Public auditor Benjamin Cruz is raising questions about the accuracy of the revenues collected and taxes paid by the vendors who ran the games of chance during the Liberation Carnival this year.
By his reckoning, the report suggests that the vendors who bid just over $400,000 to win the right to run the games of chance ended up losing money.
“Being my skeptical self, I don’t believe the report because I don’t know anybody that would run a business that they’re going to lose,” Cruz said.
The report submitted by the Department of Revenue and Taxation to Cruz provides little information that is new, besides the amount paid by the three-game of chance vendors in taxes which is $15,151.28.
The report does not reveal how much was paid out in winnings to the gamblers who played at the House of Cards or the other games of chance. Neither the gross revenue figure or the net was required to be disclosed.
But at least the net can be calculated since the limited gaming tax of 4 percent on net revenues applied to the game of chance vendors. The net comes to about $378,000. Subtract the $15,000 on that amount and the vendors’ take-home pay was $363,000 … about $40,000 less than what they paid to win the bids to conduct the games. That’s how much the vendors would have earned, which is less than they paid for the right to run the games of chance at the liberation carnival this year.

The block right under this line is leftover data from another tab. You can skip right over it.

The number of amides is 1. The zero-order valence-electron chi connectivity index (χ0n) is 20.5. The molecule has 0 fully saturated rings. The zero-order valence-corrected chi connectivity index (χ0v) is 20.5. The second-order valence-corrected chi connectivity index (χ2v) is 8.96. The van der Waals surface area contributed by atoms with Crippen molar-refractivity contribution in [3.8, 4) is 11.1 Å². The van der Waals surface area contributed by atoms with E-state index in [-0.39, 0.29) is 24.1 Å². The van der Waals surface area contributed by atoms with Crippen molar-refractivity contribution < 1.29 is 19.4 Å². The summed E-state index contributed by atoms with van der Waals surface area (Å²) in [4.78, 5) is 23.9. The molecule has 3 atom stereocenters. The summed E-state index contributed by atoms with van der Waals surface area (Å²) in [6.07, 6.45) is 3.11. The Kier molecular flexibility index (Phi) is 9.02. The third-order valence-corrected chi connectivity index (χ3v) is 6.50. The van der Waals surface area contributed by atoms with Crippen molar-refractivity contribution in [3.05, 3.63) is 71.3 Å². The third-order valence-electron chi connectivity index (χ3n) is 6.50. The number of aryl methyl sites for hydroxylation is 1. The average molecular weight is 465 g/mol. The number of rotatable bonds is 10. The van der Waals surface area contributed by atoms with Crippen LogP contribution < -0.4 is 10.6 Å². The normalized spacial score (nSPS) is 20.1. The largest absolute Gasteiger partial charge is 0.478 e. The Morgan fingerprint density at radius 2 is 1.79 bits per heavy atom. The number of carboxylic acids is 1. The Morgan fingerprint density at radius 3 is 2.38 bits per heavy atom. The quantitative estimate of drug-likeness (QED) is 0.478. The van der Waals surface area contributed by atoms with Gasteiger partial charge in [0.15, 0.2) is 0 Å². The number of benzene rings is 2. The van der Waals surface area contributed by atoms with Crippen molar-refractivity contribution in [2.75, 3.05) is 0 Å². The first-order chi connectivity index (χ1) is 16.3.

“How much did they lose and why would they continue to do this unless they’re doing something else? Is it a money-laundering operation? Or are they not reporting all of their winnings?” Cruz asked.
If games of chance are allowed again next year, Cruz believes the law should be revised to allow for a full audit of the revenues earned and the wins paid out to the gamblers who took part.
“When we increased the BPT, we neglected to amend the section for the gaming. Do you believe it should be amended to apply to gaming? Yes. At the carnival? At least. On the net or the gross? I think it should be on the gross,” Cruz said.